The Chinese New Year is one of China’s oldest festivals, with records of it going back as far as the 14th century BC. As its date falls so differently to the New Year celebrated in the Western world, an explanation will help us to understand why that’s so. It’s believed that Emperor Huangdi introduced the lunar calendar, based on the lunisolar cycle. This observes the moon phases and solar years to determine the exact date that Chinese New Year falls on, which will always be between 21st January and 21st February.
The Chinese New Years are named after animals because of the Chinese zodiac, Shengxiao. It is a recurring 12 year cycle of 12 animals, an animal representing each year. This year is the Year of the Horse, the last year of the Horse was 2002 and the next 2026. The rat, ox, tiger, rabbit, dragon, snake, horse, sheep, monkey, rooster, dog and pig all make up the Chinese zodiac. Each animal links to one of the five elements – Wood, Earth, Fire, Water or Metal – which is why it is sometimes referred to as the ‘Year of the Wood Horse’.
This year the New Year falls on Friday 31st January 2014 when celebrations will mark the year 4712 on the Chinese calendar. Here at The Royal Mint we are celebrating the Year of the Horse with the first ever UK legal tender Lunar coins.
Chinese New Year Traditions
Loved ones reunite at the New Year and happily celebrate together abiding by traditions that will hopefully bring good fortune to everyone during the year ahead. Houses are cleaned from top to bottom, symbolising the sweeping away of bad luck and making way for the good luck the New Year will bring. Spring-cleaning is always a good idea, anyway, so even better if it bring some good luck as well as a clean house!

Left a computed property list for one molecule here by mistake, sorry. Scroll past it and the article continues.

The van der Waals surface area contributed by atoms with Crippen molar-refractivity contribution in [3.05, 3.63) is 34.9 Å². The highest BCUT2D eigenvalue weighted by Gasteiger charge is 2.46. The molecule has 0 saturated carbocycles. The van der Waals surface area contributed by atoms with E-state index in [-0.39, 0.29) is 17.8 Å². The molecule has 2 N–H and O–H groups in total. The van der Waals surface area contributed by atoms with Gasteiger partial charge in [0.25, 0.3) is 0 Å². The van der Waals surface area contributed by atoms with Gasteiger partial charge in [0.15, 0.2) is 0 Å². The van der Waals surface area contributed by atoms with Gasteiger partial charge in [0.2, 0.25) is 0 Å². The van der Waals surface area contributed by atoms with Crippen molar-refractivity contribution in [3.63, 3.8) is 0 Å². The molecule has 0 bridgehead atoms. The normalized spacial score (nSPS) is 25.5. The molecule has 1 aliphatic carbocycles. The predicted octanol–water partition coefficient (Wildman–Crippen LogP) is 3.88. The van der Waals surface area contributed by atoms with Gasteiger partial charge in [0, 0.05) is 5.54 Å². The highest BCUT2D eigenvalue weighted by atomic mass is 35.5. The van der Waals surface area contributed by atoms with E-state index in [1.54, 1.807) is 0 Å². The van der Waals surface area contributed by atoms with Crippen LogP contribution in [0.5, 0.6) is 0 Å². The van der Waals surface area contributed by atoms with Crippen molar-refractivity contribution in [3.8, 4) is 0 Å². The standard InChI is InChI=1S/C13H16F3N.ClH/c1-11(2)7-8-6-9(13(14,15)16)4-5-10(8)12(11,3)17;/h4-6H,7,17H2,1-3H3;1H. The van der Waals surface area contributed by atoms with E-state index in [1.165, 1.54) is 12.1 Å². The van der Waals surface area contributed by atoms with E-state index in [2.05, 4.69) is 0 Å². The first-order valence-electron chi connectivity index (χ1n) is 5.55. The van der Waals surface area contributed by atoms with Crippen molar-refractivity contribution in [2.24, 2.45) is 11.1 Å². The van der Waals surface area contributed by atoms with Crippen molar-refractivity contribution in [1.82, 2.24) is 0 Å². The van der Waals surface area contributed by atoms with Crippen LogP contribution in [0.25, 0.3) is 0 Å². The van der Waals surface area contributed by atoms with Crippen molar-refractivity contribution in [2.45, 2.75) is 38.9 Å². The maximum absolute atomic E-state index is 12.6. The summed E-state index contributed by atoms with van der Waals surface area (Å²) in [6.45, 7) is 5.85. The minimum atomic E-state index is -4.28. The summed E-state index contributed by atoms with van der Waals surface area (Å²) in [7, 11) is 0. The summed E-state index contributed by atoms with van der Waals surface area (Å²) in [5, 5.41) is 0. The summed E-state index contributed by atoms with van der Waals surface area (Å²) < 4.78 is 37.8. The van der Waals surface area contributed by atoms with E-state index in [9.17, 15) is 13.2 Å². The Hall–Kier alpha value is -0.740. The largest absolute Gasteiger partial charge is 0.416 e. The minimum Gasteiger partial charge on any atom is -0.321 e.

An important part of the Chinese New Year festivities is the gifting of “lucky money” in red envelopes. The red colour symbolises good luck and is supposed to ward of evil spirits. The envelopes should be unsigned, given and received with both hands and NOT opened in front of the giver. I must say, to me that seems good manners in any culture! Good or bad luck beliefs also determine the amount of money in the envelope, always a sensitive subject. Ideally, the amount should end with an even digit, again to bring good luck. Odd-numbered money gifts would be given at funerals, having unhappy connotations, so best avoided.
So what does the Year of the Horse mean?
People born under this zodiac sign are said to be able, energetic, bright, warm-hearted and intelligent. They are also believed to be excellent communicators who enjoy the limelight, generally associated with success, so it’s easy to imagine that they will experience a year of health and prosperity, as is forecast. It’s also due to be a lucky year and an excellent time to travel, so it looks like ‘Horses’ have got a great year to look forward to! In Chinese culture, talented people, such as those born in a Year of the Horse, are sometimes referred to as ‘Qianli Ma’, a horse that can cover great distances over long periods of time. In fact, the spirit of the horse is said to reflect the Chinese people’s admirable ethos in general – making unremitting efforts to improve themselves.
The Royal Mint Lunar collection
For the first time in our history we will mark the Chinese New Year in 2014 with a range of Lunar coins. The Shēngxiào Collection, named to honor the Chinese zodiac, is the perfect way to wish good luck and fortune to its recipients. The designer of the Shēngxiào Collection is Wuon-Gean Ho, an artist of Chinese descent who was born in the UK. You can browse the collection at The Royal Mint website.